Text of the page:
Vista morning ponderings

I’ve tried to post this message 3 times this morning and three times I’ve lost the post. First it was IE7 sucking and then it was my hosting company sucking worse and finally I’m starting over again. This time I’m keeping it short. Here’s my morning thoughts.

  • VIsta looks freakin’ amazing!
  • Looks aren’t everything, but help make life nicer
    • I can’t run Beryl or Compiz on my desktop because of ATI support – sucks – so linux still looks horrible even with the best theme available and hours of tweaking.
    • Even with Beryl or Compiz, X windows sucks because of the networking code at the bottom. OpenGL, FB, DRM, DRI, whatever should really be at the bottom of X and the rest of it can go. It sucks a lot anyways.
  • Vista sucks for developing. No shell with completion, no virtual desktops, you have to install everything by hand and it sucks to find good free software.
  • Linux has so much good support now, that even though it looks like butt, it is still better for developers. Any developer that say they are more productive on Windows has been smokin’ some serious crack.

3 thoughts on “Vista morning ponderings

  1. Not sure I understand your comment about X; yes, it has networking capabilities, but it doesn’t really add any noticable overhead whatsoever; think of those sockets connected to your own computer as just another form of interprocess communication….

    Besides, the idea of Compiz/Beryl is that it builds on top of X and acts as a drop-in replacement for current WMs; you can’t do that if you get rid of X support.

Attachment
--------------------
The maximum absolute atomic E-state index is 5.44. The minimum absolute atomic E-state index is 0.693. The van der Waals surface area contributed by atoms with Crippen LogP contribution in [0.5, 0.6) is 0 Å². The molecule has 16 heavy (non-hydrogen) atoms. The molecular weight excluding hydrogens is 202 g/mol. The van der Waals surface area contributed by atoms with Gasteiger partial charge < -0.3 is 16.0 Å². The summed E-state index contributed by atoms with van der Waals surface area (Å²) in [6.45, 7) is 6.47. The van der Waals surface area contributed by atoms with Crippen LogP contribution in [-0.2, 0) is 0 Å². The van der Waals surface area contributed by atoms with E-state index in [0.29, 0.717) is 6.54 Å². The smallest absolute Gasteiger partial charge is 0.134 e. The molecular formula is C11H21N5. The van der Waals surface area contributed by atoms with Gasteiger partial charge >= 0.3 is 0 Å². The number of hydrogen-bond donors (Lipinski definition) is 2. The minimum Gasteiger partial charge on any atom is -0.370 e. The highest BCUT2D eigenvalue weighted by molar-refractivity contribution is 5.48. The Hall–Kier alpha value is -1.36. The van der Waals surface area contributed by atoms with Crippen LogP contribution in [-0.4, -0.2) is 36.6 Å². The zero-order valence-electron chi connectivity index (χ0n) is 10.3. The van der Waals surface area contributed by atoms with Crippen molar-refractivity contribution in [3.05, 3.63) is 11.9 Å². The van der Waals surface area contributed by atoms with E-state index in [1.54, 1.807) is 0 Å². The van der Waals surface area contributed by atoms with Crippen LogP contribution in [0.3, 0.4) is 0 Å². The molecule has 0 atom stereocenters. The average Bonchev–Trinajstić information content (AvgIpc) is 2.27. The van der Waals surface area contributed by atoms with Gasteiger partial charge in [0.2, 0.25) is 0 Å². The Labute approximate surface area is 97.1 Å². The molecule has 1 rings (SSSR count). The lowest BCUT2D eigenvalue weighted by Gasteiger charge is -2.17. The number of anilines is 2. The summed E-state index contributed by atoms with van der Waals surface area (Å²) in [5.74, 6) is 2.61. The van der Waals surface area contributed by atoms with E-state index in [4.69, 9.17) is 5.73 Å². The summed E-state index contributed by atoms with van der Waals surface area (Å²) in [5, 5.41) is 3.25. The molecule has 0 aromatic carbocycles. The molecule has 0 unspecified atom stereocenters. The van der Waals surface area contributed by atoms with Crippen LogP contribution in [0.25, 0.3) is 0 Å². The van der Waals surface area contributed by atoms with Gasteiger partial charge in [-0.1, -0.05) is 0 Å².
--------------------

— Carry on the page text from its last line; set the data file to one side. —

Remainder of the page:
2. The networking in X has severe implications for 3D rendering because what you are doing is rendering a scene on the 3D card of the XServer and then piping a bitmap across the wire. This is really just a waste of resources. The idea behind Beryl/Compiz is that there is direct communication with the GL driver that talks directly to the card. There are two ways of accomplishing this, Xgl and AIGLX. Xgl is a complete XServer that allows applications to access the graphics card directly bypassing most of the Xlib stack, including the network. AIGLX is similar but is part of Xorg and allows applications to access the graphics by going through a thin layer of Xlib code. This too eliminates the network. The reason the network just doesn’t make sense in these situations is that the graphics card should spit out directly to the monitor. GPUs and modern GL graphics cards have enormous power and piping that back into main memory and then across a network essentially makes these graphics cards no better then VESA. Eventually we’ll see either AIGLX or Xgl win, but the truth is that the network will never be touched in the modern Xwindows systems, making them more like a direct FB or GL device and almost nothing like an XServer. This is the only way to correctly take Linux graphics to the next logically evolutionary step.


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